A new report outlines the coming retirement savings shortfall and calls on the retirement industry, employers, working Americans and financial intermediaries, to come together to develop solutions that improve the savings rate.
"Solving the retirement savings crisis has to be a team effort," says Gary Kleinschmidt, Head of Retirement for Legg Mason and the issuer of the report. "To preserve the American dream of retirement, all key stakeholders must commit to working together to develop new solutions that enhance the financial literacy and retirement savings of American workers."
The report lays out key recommendations for:
- The retirement industry. Defined contribution providers and asset managers must look to develop innovative products and services that enhance defined contribution plans and platforms to encourage greater participation. The industry should also apply lessons learned from the DC plan design to improve the growth of individual retirement accounts, particularly for employees without access to DC plans.
- Employers/plan sponsors. Companies offering a DC plan should commit to improving the quality of their communications and educational initiatives and consider offering access to professional guidance designed to help employees better prepare for retirement. Smaller companies that do not offer a DC plan for their employees should consider taking advantage of solutions developed by payroll service providers and other retirement plan industry participants.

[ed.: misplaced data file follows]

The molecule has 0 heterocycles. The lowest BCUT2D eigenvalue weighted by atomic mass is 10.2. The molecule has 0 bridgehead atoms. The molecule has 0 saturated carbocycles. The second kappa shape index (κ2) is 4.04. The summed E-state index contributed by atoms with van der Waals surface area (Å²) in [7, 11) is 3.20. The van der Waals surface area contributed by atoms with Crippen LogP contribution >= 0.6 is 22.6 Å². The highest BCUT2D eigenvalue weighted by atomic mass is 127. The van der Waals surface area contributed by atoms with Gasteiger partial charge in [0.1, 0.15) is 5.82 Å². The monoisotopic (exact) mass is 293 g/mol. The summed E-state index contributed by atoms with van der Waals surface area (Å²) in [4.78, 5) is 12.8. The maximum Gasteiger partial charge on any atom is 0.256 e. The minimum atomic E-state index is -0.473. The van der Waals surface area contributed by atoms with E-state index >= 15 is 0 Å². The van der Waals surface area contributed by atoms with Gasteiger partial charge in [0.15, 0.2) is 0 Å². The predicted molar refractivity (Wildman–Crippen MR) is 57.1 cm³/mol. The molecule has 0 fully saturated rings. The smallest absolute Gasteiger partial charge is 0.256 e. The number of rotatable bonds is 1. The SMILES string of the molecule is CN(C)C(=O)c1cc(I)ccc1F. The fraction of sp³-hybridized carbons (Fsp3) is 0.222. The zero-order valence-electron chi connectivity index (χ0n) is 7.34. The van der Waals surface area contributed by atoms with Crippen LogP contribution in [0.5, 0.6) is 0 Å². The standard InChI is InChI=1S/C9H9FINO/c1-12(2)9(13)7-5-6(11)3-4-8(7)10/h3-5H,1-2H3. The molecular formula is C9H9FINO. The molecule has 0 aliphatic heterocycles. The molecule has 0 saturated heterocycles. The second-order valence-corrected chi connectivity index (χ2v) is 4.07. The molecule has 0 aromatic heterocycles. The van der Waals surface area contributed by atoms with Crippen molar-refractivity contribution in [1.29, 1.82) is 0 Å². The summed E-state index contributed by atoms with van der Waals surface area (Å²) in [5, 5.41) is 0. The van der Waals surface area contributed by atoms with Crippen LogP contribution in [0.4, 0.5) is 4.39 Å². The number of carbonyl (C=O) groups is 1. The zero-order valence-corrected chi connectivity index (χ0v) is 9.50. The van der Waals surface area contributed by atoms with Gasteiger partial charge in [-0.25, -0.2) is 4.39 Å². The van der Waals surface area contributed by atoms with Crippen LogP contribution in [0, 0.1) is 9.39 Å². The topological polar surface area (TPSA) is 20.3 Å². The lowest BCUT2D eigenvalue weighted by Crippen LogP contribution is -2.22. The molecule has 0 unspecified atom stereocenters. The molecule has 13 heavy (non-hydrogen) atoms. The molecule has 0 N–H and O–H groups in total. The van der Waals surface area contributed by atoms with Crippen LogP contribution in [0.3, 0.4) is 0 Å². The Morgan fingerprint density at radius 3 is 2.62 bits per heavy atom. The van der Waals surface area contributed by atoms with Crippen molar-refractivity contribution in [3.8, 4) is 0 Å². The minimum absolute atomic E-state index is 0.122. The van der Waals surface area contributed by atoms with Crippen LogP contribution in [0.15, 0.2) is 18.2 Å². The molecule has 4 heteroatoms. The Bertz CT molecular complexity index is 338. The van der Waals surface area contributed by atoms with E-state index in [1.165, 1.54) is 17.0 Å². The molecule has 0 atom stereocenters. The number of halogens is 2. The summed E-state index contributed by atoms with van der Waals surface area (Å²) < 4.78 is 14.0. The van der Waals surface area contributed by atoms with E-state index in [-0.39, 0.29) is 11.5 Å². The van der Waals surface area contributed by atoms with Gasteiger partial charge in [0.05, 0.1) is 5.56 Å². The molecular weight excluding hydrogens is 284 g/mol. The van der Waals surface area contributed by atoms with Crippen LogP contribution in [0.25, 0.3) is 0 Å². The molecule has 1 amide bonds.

- Financial advisors/consultants. In addition to over-communicating the importance of saving more to better prepare for retirement, financial intermediaries must serve as an advocate for their clients by working closely with plan sponsors to promote transparency and enhance their knowledge and abilities.
- Working Americans. Save more. To start, consider a simple saving strategy characterized by the football term First & Ten. First, get started by enrolling in a dedicated retirement savings account such as a 401(k) offered by your employer; or open an IRA. With the account in place, try to save at least 10 percent of your income in this retirement savings vehicle, a savings rate that would be nearly double the national average.
“First and 10,” and DC
The benefits of implementing a First & 10 strategy in a defined contribution plan offered by an employer are significant. For example, if a 25-year-old worker with no retirement savings and an annual salary of $30,000 implements First & Ten today, he/she could accrue more than $1.2 million in a defined contribution plan that achieves a 6.6% annual pretax rate of return by age 67.*
However, if she/he saves 10% of his earnings annually in a taxable brokerage account with a hypothetical 5% annual after-tax return (equivalent to 6.6% pre-tax), his savings would total just $604,814 at age 67 — significantly less than the savings accumulated in a defined contribution plan.
"The power of employer matching contributions and tax-deferred compounding can't be emphasized enough," says Joseph J. Masterson, Senior Vice President of Diversified. "As the math shows, First and 10 is a simple but effective starting point that can help build a solid foundation for a strong financial future."
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